I had the pleasure of visiting the historic Annandale Distillery in June. It was my second tour, with my first one being back in October 2018. While not much has changed since my last visit, I was delighted to find a wider range of relatively more affordable bottles on the shelves.
Annandale Distillery is a unique blend of old and new, dating back to its establishment in 1830. After shutting down in 1921, the distillery went through various incarnations before falling into disrepair. In 2014, David Thomson and Teresa Church revived the distillery, meticulously restoring its buildings with original brickwork and sympathetic design. Today, it stands as one of Scotland’s most picturesque distilleries.
A notable highlight is the excavation of the old still-house foundations, revealing the pits used to directly fire the pot stills during the ownership of Johnnie Walker. This fascinating glimpse into the past adds to the charm and allure of Annandale.
Before venturing into the whisky industry, David Thomson and Teresa Church owned a market research company. They brought their expertise to the creation of their new whisky, conducting extensive sensory profiling and identifying unique flavor profiles not yet available on the market. Although innovative, this approach does evoke a somewhat soulless sentiment in me.
There are a few aspects of Annandale that strike me as peculiar. The distillery appears to have limited outreach efforts, and the steep prices of their early releases, such as a 3-year-old whisky for £300, are off-putting. Additionally, the decision to name their single malts Man o’ Sword and Man o’ Words, after historical figures connected to the area, seems somewhat perplexing. Why not simply call it Annandale Single Malt? I can’t help but speculate if there are naming rights issues or trademark complications.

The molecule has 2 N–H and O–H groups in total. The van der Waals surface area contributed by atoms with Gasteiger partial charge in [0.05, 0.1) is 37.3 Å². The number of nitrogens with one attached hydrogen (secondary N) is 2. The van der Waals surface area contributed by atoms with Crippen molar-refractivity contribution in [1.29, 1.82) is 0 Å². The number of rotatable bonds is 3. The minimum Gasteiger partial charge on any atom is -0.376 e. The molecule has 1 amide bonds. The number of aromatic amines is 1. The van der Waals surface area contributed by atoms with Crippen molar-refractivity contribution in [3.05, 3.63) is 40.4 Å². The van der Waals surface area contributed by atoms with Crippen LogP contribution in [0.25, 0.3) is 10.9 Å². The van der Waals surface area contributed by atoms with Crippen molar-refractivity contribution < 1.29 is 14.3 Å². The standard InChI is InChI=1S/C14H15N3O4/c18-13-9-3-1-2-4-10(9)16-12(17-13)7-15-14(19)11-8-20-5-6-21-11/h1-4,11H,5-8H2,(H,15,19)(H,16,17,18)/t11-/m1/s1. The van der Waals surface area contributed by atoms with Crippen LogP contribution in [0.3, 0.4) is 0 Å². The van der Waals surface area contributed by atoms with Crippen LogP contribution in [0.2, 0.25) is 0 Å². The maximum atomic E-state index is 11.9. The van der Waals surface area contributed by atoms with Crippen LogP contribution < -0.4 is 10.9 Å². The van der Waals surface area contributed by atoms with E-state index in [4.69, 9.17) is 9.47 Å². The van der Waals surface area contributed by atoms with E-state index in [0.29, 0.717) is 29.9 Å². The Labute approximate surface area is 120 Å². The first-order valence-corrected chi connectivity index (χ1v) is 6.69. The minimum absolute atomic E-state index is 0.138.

In an unexpected turn of events in 2021, Annandale Distillery struck a deal with VCL Vintners Ltd, a London-based wine and spirits investment specialist. This agreement grants VCL 50% of the distillery’s output for five years. While I lack investment expertise, the prospect of a substantial volume of Annandale whisky flooding the market simultaneously raises questions about the future value of these bottles. Rarity has traditionally been a driving factor in whisky’s value, after all.
Please keep in mind that my intention is not to dissuade you from purchasing a cask of Annandale whisky. If owning a cask appeals to you, go ahead, but don’t solely focus on the promise of massive financial gains. Particularly for a spirit that doesn’t seem to be generating significant buzz, flooding the market with mature Annandale whisky simultaneously might not be the most successful strategy. Approach cask ownership as an enjoyable endeavor rather than a guaranteed money-making venture. If you do decide to purchase a cask, ensure you work with a reputable broker. I can’t speak to VCL’s credibility, as I have never dealt with them personally, but conducting thorough research and seeking feedback from others who have engaged with the company is essential.
For more information on potential cask investment scams in the whisky industry, I recommend reading my article, “Beware Cask Investment Scams.”
Despite the eyebrow-raising prices and investment deals surrounding Annandale, the distillery genuinely produces excellent whisky. Man o’ Words represents their unpeated expression, while Man o’ Sword offers a peated variant.